Hongkongers love fried rice, and arguably the dish is delicious because the oil-coated grains are full of fat and flavour. But can rice taste good without all the unhealthy stuff?Tuesday, 15 May, 2012, 12:00am
My breakfast repertoire is quite limited, probably because it's a meal I rarely eat. People who like breakfast (as opposed to the more luxurious brunch) tend to be divided into two camps: those who favour savoury dishes and those who prefer sweet.
Shakshuka (pictured)25 Mar 2012 - 12:00am
I love soup - every time I cook it, I wonder why I don't make it more often. People have been making soup since mankind learned to boil water, but in the hands of a careful cook, it can be absolutely delicious, even if it's made up of odds and ends out of the fridge.11 Mar 2012 - 12:00am
By simply substituting three quarters of your plate of white rice with the wild variety, you can increase your intake of dietary fibre by four times, as this recipe by Shing Hin Catering Group shows.
The mixture of wild and white rice provides four grams of dietary fibre, or 16 per cent of the daily requirement for adults.3 Jan 2012 - 12:00am
The Dressed chain of salad shops have made their name in Hong Kong as a leader in providing raw leaves and delicious dressings, but come winter, those cold salad dishes welcome a warming lift.22 Nov 2011 - 12:00am
Jenny Leung Chi-yan asks:
Can you give me some recipes for filling vegetable soups ?
Wynnie says: Consider chickpeas, or garbanzo beans, which are part of the legume family. Like other legumes, chickpeas are a good source of insoluble and soluble fibre. A serving contains 12g of fibre, nearly half of our daily requirement.13 Nov 2011 - 12:00am
Kidney beans resemble a kidney, have a red skin and soft, creamy flesh and are popular with salads, stews or chilli dishes.
They are...24 Jun 2011 - 12:00am
Amaranth is one of those magical plants that are usable almost in their entirety. The leaves, stem and roots are cooked as a vegetable and the flowers contain a pigment that's a natural dye. The seeds have been used since ancient times as what is today touted as a 'super grain'.7 Nov 2010 - 12:00am
Curry has come a long way from its roots, with many cuisines adapting the complex blend of ground spices that Indians know as garam masala. Spice shelves across the world carry curry powder, which is used to flavour everything from soup to desserts. I've tasted curry ice cream, which was surprisingly good, and curry truffles, which were awful.3 Oct 2010 - 12:00am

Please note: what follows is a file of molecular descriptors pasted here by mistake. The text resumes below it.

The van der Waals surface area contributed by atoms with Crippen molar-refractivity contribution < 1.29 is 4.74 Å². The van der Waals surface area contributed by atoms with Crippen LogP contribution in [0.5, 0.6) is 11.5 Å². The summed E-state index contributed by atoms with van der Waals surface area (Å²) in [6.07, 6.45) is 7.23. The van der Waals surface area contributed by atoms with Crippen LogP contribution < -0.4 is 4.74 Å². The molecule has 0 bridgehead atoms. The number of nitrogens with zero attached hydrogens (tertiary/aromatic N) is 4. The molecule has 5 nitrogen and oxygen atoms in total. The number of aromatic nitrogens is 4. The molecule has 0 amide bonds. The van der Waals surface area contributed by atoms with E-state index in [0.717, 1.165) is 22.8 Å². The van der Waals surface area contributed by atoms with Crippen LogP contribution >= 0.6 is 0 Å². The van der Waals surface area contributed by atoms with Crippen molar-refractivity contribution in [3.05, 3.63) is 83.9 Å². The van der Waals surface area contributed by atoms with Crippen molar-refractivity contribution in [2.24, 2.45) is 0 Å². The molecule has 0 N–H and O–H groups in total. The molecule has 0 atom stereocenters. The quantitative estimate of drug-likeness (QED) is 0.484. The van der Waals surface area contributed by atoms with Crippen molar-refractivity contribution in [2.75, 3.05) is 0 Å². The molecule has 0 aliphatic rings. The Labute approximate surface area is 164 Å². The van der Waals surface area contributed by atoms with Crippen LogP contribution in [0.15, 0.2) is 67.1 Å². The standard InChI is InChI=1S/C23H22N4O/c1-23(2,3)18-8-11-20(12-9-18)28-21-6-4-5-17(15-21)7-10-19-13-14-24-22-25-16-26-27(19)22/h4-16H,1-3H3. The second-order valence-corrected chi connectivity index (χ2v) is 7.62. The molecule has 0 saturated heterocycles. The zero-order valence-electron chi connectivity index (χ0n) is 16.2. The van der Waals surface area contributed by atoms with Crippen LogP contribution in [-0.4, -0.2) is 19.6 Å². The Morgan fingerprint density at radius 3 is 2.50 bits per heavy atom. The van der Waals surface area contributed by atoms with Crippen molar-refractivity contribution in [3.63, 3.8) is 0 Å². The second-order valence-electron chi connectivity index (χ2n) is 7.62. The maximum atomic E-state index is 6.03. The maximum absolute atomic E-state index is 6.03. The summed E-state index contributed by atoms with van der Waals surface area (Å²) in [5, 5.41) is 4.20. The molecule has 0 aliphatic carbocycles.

Although I love 12-course tasting menus as much as any food critic, there are times I want to eat something that's familiar and soothing. These comfort foods are easy to make, don't require any exotic ingredients, and are simply delicious.
Hainan chicken rice (pictured)
1 chicken weighing 1.5kg
3 garlic cloves, peeled17 May 2009 - 12:00am
Most recipes that involve pulses start with instructions to soak them for at least eight hours, which hydrates them and lessens the cooking time slightly (although some varieties can still take about two hours of simmering to become tender). There are two solutions for the cook in a hurry: canned beans and lentils.30 Nov 2008 - 12:00am
Of all the legumes, I cook with chickpeas the most. I usually use dried chickpeas, but occasionally I risk canned ones because they're so convenient (although they should be rinsed thoroughly to lose the 'tinny' taste).26 Oct 2008 - 12:00am
Soup is one of the easiest dishes to cook; all you have to do is throw the ingredients into a pan, add a large quantity of liquid then simmer until everything is tender. If you can't be bothered to make your own stock, 'cheat' with reconstituted demi-glace, which is made from meat and vegetables and is sold in jars at upmarket shops.
Albondigas soup (pictured)20 Jan 2008 - 12:00am
As all the cardboard cut-outs of witches, ghosts and grinning jack-o'-lanterns in shop windows suggest, today is Halloween. For this holiday, some people draw scary faces on pumpkins with black markers, but winter squashes are good for much more than mere decoration.31 Oct 2004 - 12:00am
I didn't really appreciate black beans until years after graduating from university. During my student days, they were just something inexpensive to eat in thick, tasteless soups. These soups lacked flavour because they were usually cooked to satisfy the vegetarians in the house - they taste so much better when cooked with a meaty ham bone.19 Jan 2003 - 12:00am